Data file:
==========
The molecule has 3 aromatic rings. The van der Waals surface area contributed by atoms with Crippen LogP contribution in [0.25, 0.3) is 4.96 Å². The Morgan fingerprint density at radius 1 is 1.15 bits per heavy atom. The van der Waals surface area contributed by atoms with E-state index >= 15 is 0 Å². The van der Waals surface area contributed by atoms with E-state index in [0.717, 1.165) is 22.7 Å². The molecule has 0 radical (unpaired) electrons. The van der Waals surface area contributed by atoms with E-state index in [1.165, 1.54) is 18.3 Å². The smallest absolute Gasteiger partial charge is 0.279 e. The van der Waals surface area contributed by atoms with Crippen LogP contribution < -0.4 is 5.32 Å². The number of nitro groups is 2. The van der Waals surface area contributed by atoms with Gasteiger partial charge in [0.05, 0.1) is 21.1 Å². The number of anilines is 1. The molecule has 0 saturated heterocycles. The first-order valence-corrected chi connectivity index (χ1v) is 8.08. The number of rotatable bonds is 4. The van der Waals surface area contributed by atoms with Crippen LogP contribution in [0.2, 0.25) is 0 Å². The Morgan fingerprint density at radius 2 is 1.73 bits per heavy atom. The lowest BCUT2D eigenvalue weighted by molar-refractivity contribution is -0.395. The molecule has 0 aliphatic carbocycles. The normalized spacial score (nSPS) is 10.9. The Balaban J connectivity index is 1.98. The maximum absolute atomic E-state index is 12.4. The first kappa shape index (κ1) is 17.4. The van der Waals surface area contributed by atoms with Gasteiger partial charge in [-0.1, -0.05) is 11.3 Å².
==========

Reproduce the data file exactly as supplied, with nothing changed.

The molecule has 3 aromatic rings. The van der Waals surface area contributed by atoms with Crippen LogP contribution in [0.25, 0.3) is 4.96 Å². The Morgan fingerprint density at radius 1 is 1.15 bits per heavy atom. The van der Waals surface area contributed by atoms with E-state index >= 15 is 0 Å². The van der Waals surface area contributed by atoms with E-state index in [0.717, 1.165) is 22.7 Å². The molecule has 0 radical (unpaired) electrons. The van der Waals surface area contributed by atoms with E-state index in [1.165, 1.54) is 18.3 Å². The smallest absolute Gasteiger partial charge is 0.279 e. The van der Waals surface area contributed by atoms with Crippen LogP contribution < -0.4 is 5.32 Å². The number of nitro groups is 2. The van der Waals surface area contributed by atoms with Gasteiger partial charge in [0.05, 0.1) is 21.1 Å². The number of anilines is 1. The molecule has 0 saturated heterocycles. The first-order valence-corrected chi connectivity index (χ1v) is 8.08. The number of rotatable bonds is 4. The van der Waals surface area contributed by atoms with Crippen LogP contribution in [0.2, 0.25) is 0 Å². The Morgan fingerprint density at radius 2 is 1.73 bits per heavy atom. The lowest BCUT2D eigenvalue weighted by molar-refractivity contribution is -0.395. The molecule has 0 aliphatic carbocycles. The normalized spacial score (nSPS) is 10.9. The Balaban J connectivity index is 1.98. The maximum absolute atomic E-state index is 12.4. The first kappa shape index (κ1) is 17.4. The van der Waals surface area contributed by atoms with Gasteiger partial charge in [-0.1, -0.05) is 11.3 Å².